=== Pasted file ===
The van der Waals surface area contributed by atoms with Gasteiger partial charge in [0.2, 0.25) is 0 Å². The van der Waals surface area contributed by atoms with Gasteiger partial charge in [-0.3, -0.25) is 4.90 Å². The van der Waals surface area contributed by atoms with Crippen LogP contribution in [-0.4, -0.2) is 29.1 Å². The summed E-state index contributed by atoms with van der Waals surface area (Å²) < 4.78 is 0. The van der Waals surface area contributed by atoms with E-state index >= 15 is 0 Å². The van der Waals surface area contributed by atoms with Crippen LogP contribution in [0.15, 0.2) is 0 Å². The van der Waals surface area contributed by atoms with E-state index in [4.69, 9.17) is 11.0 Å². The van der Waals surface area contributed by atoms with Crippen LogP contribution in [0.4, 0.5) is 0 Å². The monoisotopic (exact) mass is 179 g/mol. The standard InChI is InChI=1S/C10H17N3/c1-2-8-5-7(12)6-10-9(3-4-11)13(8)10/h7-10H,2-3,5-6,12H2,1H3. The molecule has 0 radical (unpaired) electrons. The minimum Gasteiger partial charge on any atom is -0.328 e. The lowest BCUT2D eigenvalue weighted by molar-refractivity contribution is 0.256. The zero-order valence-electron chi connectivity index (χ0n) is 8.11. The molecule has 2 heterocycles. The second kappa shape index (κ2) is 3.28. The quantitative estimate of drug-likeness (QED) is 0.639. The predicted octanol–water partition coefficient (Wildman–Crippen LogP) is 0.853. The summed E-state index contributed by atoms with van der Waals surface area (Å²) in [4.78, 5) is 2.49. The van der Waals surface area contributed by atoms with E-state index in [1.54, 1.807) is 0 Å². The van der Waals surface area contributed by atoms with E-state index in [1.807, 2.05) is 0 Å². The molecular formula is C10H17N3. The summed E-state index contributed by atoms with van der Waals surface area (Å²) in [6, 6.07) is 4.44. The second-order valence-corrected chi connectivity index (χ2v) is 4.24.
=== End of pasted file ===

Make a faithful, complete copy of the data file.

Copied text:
The van der Waals surface area contributed by atoms with Gasteiger partial charge in [0.2, 0.25) is 0 Å². The van der Waals surface area contributed by atoms with Gasteiger partial charge in [-0.3, -0.25) is 4.90 Å². The van der Waals surface area contributed by atoms with Crippen LogP contribution in [-0.4, -0.2) is 29.1 Å². The summed E-state index contributed by atoms with van der Waals surface area (Å²) < 4.78 is 0. The van der Waals surface area contributed by atoms with E-state index >= 15 is 0 Å². The van der Waals surface area contributed by atoms with Crippen LogP contribution in [0.15, 0.2) is 0 Å². The van der Waals surface area contributed by atoms with E-state index in [4.69, 9.17) is 11.0 Å². The van der Waals surface area contributed by atoms with Crippen LogP contribution in [0.4, 0.5) is 0 Å². The monoisotopic (exact) mass is 179 g/mol. The standard InChI is InChI=1S/C10H17N3/c1-2-8-5-7(12)6-10-9(3-4-11)13(8)10/h7-10H,2-3,5-6,12H2,1H3. The molecule has 0 radical (unpaired) electrons. The minimum Gasteiger partial charge on any atom is -0.328 e. The lowest BCUT2D eigenvalue weighted by molar-refractivity contribution is 0.256. The zero-order valence-electron chi connectivity index (χ0n) is 8.11. The molecule has 2 heterocycles. The second kappa shape index (κ2) is 3.28. The quantitative estimate of drug-likeness (QED) is 0.639. The predicted octanol–water partition coefficient (Wildman–Crippen LogP) is 0.853. The summed E-state index contributed by atoms with van der Waals surface area (Å²) in [4.78, 5) is 2.49. The van der Waals surface area contributed by atoms with E-state index in [1.54, 1.807) is 0 Å². The van der Waals surface area contributed by atoms with E-state index in [1.807, 2.05) is 0 Å². The molecular formula is C10H17N3. The summed E-state index contributed by atoms with van der Waals surface area (Å²) in [6, 6.07) is 4.44. The second-order valence-corrected chi connectivity index (χ2v) is 4.24.